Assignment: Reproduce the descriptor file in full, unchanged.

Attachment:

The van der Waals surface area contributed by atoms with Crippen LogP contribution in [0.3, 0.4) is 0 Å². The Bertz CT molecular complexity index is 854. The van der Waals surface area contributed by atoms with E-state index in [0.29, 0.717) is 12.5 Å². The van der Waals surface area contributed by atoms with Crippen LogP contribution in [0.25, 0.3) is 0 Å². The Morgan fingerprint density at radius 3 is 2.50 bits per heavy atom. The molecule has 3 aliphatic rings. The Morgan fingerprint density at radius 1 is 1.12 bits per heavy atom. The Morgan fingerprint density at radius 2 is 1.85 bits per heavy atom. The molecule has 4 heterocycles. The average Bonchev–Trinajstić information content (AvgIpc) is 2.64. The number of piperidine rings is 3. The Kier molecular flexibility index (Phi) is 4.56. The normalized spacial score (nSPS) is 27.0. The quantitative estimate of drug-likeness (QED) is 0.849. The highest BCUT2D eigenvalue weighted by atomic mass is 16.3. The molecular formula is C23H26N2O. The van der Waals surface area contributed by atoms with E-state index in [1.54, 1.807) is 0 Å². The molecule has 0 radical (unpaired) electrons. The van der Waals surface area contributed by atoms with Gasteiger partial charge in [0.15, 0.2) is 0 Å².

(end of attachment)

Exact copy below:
The van der Waals surface area contributed by atoms with Crippen LogP contribution in [0.3, 0.4) is 0 Å². The Bertz CT molecular complexity index is 854. The van der Waals surface area contributed by atoms with E-state index in [0.29, 0.717) is 12.5 Å². The van der Waals surface area contributed by atoms with Crippen LogP contribution in [0.25, 0.3) is 0 Å². The Morgan fingerprint density at radius 3 is 2.50 bits per heavy atom. The molecule has 3 aliphatic rings. The Morgan fingerprint density at radius 1 is 1.12 bits per heavy atom. The Morgan fingerprint density at radius 2 is 1.85 bits per heavy atom. The molecule has 4 heterocycles. The average Bonchev–Trinajstić information content (AvgIpc) is 2.64. The number of piperidine rings is 3. The Kier molecular flexibility index (Phi) is 4.56. The normalized spacial score (nSPS) is 27.0. The quantitative estimate of drug-likeness (QED) is 0.849. The highest BCUT2D eigenvalue weighted by atomic mass is 16.3. The molecular formula is C23H26N2O. The van der Waals surface area contributed by atoms with E-state index in [1.54, 1.807) is 0 Å². The molecule has 0 radical (unpaired) electrons. The van der Waals surface area contributed by atoms with Gasteiger partial charge in [0.15, 0.2) is 0 Å².